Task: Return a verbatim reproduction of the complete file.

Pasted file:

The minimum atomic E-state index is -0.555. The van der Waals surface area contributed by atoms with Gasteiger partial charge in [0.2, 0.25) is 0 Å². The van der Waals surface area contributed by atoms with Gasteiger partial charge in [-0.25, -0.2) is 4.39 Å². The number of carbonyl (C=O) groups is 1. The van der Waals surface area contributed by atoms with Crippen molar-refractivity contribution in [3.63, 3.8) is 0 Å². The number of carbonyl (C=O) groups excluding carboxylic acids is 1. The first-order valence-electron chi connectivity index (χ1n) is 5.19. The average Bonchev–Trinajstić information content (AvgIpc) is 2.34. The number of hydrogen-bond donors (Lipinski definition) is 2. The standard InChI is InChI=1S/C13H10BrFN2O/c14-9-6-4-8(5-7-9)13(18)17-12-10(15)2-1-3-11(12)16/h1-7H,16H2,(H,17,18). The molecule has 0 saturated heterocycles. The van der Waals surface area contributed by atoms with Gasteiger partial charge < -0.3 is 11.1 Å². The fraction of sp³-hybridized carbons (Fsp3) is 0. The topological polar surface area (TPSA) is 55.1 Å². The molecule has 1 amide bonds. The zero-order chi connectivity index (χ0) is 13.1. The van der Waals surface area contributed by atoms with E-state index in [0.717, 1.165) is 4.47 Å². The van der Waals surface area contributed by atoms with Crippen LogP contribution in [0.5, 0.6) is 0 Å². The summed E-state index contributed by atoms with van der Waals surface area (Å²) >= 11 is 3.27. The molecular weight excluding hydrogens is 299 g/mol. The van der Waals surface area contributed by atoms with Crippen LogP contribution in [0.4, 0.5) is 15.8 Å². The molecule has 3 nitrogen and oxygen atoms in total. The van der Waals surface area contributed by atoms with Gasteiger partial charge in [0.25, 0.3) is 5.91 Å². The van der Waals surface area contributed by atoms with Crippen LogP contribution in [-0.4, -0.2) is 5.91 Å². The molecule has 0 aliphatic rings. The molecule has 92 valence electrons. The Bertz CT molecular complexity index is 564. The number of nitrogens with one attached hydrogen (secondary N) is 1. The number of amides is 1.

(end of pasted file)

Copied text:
The minimum atomic E-state index is -0.555. The van der Waals surface area contributed by atoms with Gasteiger partial charge in [0.2, 0.25) is 0 Å². The van der Waals surface area contributed by atoms with Gasteiger partial charge in [-0.25, -0.2) is 4.39 Å². The number of carbonyl (C=O) groups is 1. The van der Waals surface area contributed by atoms with Crippen molar-refractivity contribution in [3.63, 3.8) is 0 Å². The number of carbonyl (C=O) groups excluding carboxylic acids is 1. The first-order valence-electron chi connectivity index (χ1n) is 5.19. The average Bonchev–Trinajstić information content (AvgIpc) is 2.34. The number of hydrogen-bond donors (Lipinski definition) is 2. The standard InChI is InChI=1S/C13H10BrFN2O/c14-9-6-4-8(5-7-9)13(18)17-12-10(15)2-1-3-11(12)16/h1-7H,16H2,(H,17,18). The molecule has 0 saturated heterocycles. The van der Waals surface area contributed by atoms with Gasteiger partial charge < -0.3 is 11.1 Å². The fraction of sp³-hybridized carbons (Fsp3) is 0. The topological polar surface area (TPSA) is 55.1 Å². The molecule has 1 amide bonds. The zero-order chi connectivity index (χ0) is 13.1. The van der Waals surface area contributed by atoms with E-state index in [0.717, 1.165) is 4.47 Å². The van der Waals surface area contributed by atoms with Crippen LogP contribution in [0.5, 0.6) is 0 Å². The summed E-state index contributed by atoms with van der Waals surface area (Å²) >= 11 is 3.27. The molecular weight excluding hydrogens is 299 g/mol. The van der Waals surface area contributed by atoms with Crippen LogP contribution in [0.4, 0.5) is 15.8 Å². The molecule has 3 nitrogen and oxygen atoms in total. The van der Waals surface area contributed by atoms with Gasteiger partial charge in [0.25, 0.3) is 5.91 Å². The van der Waals surface area contributed by atoms with Crippen LogP contribution in [-0.4, -0.2) is 5.91 Å². The molecule has 0 aliphatic rings. The molecule has 92 valence electrons. The Bertz CT molecular complexity index is 564. The number of nitrogens with one attached hydrogen (secondary N) is 1. The number of amides is 1.